5)      Try and think how you would write a trigger to handle every transactions like getting coffee.

Next steps? Well, I just got my Head First Java book and have been working through that. Honestly, so far installing the JAVA SDK seems to be the hardest part (and I have installed Linux!), but that really isn’t a surprise since it is an Oracle Product.

Clicks not Code Larry, Clicks not Code

The new westcoast beef

I am also going to keep plugging away on the SFDC99.com tutorials. I have went through Chapter4 and am going to spend some time here getting a better grip on the basics before I move along. I am also going to keep “doing what I do” in terms of new functionality in SFDC. I love all the fun stuff like flows and workflows, but much like a padawan with a new lightsaber, I am going to try and use it as much as I can.

Nuts! My lightsaber test class only ran 45% of the lines!

I missed class picture day

 

Andrew

Fun with Salesforce Flows – Parsing Multi Select Picklist fields

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Fun with Flows – Parsing Data

I recently ran into a challenge while making / scripting / conjuring a fairly complex flow. I needed to get data out of a Multi Select Picklist (MSP) field for use later on in my flow. The google hive brain did not help at all…literally, I couldn’t find anything when googling on terms such as “salesforce visual flow parse”. Once I started googling ““salesforce parse” I got lots of results…for apex solutions.

So once again, I find myself faced with the following:

1)      Check my “Clicks Not Code” membership at the door and start down the apex path?

2)      Write some crazy formula field to do this work and then pass data back and forth?

3)      Put on my thinking cap and figure out a way to get this done with in a flow?

And as usual, I opt for #3.

First things first, I had to figure out what I had to work with. To do this, I extracted some data from my MSP fields and found that MSP’s store their data in a very logical way, ((“Value””SemiColon”)). What this means to me is that when I run the query on the object and push MSP field data to a variable, it is going to ONLY bring over the data that has been selected and it was going to show up as a text string. I had a hunch that the MSP would act this, but you know what they say, “Trust but verify”. This behavior also reinforced why I wanted to parse the data. Carrying around a full string like “Value 1; Value 2; Value 3” really reduces what you can do within flows.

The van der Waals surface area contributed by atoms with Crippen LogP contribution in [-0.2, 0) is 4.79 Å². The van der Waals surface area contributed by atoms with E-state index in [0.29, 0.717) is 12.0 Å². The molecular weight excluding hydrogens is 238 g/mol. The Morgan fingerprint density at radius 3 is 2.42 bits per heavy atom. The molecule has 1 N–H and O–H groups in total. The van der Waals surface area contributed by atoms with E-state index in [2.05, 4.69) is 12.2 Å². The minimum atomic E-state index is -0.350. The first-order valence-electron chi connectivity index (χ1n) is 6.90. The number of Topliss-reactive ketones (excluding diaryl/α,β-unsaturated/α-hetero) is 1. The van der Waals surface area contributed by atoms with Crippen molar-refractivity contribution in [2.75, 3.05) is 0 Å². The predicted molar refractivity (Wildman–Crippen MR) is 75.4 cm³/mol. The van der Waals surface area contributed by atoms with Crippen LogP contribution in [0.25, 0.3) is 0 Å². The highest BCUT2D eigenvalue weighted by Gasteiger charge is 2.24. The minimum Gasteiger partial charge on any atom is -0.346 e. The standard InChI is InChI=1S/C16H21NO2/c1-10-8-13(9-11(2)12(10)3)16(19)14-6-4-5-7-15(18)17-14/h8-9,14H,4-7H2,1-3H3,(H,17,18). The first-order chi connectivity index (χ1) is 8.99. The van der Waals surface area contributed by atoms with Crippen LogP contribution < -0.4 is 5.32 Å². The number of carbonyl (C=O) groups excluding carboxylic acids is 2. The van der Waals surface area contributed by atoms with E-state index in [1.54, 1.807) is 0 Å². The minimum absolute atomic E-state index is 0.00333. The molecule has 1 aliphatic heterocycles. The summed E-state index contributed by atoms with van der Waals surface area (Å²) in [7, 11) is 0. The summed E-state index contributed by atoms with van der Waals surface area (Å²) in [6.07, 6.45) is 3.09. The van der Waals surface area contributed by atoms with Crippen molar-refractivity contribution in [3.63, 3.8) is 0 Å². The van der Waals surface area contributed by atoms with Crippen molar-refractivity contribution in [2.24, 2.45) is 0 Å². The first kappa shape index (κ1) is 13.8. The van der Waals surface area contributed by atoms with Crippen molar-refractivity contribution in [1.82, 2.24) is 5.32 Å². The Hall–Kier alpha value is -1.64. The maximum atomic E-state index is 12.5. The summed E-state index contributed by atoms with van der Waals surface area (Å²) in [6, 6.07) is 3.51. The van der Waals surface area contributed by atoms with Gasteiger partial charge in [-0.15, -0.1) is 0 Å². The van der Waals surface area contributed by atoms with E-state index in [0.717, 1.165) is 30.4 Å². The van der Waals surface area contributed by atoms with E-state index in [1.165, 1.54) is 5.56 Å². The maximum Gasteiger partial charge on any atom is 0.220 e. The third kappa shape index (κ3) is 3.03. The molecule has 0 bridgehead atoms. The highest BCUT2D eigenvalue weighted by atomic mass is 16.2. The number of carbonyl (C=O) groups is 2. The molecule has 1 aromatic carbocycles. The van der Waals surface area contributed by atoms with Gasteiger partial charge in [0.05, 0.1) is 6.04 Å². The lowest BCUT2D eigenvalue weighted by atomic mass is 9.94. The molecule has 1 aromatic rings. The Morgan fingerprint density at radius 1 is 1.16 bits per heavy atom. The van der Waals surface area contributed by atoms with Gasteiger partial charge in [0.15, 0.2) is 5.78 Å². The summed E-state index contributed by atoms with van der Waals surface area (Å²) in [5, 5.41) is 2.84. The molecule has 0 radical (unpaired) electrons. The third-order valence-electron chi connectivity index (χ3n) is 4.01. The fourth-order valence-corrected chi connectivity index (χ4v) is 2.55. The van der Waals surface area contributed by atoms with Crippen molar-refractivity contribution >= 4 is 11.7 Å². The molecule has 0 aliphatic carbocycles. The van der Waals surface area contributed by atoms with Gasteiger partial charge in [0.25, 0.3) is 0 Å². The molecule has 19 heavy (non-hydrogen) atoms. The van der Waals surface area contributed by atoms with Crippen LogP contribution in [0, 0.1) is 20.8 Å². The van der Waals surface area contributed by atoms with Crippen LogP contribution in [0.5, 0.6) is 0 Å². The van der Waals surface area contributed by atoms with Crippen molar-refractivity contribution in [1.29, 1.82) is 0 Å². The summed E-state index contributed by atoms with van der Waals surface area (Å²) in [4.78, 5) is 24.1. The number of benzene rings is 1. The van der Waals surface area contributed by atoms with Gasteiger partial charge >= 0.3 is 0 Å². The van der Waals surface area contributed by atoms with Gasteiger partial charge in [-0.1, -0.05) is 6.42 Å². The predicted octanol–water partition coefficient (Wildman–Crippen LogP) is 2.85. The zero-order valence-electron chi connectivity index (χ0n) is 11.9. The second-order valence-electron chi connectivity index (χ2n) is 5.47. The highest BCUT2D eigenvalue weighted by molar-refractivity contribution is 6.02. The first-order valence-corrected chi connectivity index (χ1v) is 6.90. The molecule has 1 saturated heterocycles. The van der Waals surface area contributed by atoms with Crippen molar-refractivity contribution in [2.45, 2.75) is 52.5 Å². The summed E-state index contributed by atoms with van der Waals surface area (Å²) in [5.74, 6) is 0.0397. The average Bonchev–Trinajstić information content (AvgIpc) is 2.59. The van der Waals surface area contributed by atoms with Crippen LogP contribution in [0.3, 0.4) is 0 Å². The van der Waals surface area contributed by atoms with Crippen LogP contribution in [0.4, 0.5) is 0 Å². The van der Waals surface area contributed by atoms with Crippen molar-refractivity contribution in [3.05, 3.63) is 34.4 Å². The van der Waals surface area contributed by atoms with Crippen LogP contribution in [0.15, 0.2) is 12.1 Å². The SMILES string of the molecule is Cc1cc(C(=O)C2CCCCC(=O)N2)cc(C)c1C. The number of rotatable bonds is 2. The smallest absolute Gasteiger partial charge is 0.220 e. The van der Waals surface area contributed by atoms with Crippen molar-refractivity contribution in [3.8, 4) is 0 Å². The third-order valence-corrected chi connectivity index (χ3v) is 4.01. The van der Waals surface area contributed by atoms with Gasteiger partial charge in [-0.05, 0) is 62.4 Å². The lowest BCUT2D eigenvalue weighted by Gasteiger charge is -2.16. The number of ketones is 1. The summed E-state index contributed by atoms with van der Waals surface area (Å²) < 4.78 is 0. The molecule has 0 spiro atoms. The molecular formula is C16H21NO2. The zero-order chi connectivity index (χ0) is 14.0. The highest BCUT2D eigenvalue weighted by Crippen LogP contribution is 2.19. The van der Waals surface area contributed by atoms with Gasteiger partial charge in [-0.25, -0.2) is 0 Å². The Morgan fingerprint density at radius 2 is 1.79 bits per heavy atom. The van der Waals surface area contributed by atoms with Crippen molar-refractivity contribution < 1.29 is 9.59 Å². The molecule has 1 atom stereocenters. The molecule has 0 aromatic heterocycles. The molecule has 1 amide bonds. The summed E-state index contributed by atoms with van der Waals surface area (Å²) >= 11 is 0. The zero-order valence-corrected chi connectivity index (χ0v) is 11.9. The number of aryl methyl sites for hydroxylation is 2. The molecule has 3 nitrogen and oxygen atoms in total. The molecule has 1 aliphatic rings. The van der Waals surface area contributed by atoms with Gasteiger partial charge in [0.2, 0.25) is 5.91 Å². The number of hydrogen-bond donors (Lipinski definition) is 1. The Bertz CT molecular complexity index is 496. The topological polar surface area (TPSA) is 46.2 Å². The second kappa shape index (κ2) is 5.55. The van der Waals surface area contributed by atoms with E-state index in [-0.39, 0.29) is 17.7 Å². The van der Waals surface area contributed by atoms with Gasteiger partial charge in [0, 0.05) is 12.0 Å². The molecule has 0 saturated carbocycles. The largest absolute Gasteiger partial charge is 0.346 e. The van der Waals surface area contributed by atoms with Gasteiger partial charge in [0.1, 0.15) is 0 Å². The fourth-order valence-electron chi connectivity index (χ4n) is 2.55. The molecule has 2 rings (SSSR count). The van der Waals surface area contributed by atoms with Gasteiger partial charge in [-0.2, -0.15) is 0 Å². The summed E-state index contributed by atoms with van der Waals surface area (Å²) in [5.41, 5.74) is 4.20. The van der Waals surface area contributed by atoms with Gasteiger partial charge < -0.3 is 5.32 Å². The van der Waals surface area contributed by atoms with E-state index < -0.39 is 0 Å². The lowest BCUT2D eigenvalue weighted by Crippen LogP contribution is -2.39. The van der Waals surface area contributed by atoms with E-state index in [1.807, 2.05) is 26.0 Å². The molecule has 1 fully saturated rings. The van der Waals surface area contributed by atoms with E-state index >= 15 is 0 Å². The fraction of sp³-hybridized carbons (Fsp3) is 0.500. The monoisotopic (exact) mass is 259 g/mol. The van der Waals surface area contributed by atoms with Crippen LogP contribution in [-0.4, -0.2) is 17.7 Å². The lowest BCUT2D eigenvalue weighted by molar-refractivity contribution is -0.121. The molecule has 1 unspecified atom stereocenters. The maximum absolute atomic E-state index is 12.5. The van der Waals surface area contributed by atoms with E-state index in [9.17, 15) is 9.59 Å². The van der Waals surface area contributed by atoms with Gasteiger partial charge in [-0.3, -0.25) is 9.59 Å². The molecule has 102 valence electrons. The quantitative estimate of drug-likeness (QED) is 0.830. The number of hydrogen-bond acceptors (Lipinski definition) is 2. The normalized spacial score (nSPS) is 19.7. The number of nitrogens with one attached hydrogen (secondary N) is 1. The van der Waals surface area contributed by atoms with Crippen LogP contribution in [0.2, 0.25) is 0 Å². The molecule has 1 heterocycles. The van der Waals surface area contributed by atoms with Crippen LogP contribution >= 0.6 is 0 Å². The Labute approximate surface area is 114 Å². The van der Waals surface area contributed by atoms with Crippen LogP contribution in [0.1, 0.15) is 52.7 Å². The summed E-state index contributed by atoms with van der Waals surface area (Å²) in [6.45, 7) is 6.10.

Now that I know what I am working with, I can go about getting the data into the format I want. The quick synopsis is that I am going to:

1)      Create variable for the MSP Values

2)      Create decisions for each MSP Value

3)      String the decisions together

For this example, I have the MSP field “McDuck” that contains the values Huey, Louie, Dewey, Donald, Daisey and Scrooge. I want to separate out any selection into their own variable for use in other parts of my flow. Here are the steps I am going to run through (Visual in the PDF).

1)      Query “GetData” passes the values in the field “McDuck” to “varGotMcDuckData”

Image

2)      The data in “varGotMcDuckData” is then ran through a number of decision setps.

     ParseHuey takes a look at “varGotMcDuckData” and if the data in that variable contains “Huey”, then populates “VarHuey” with “Huey”

Image

      ParseDewey takes a look at “varGotMcDuckData” and if the data in that variable contains “Dewey”, then populates “VarDewey” with “Dewey”

Image

3) Rinse, wash, repeat as needed!

There are a couple things important to keep in mind when doing this. The first is that these can get really big really quick. Don’t be afraid to use a subflow to do the dirty work (Future Topic!). Also keep in mind that once data gets passed into a variable, data is retained there until the flow stops. If you are going to have a multi-step process you need to build in a clean step where the variables are scrubbed of data.

Even though this is a fairly elaborate process, it really does go by quickly. The added benefit is that flows are recyclable, so if I ever had a need to parse out the McDucks in a flow anywhere, I could reference my parsing flows over and over and over again.

 

Andrew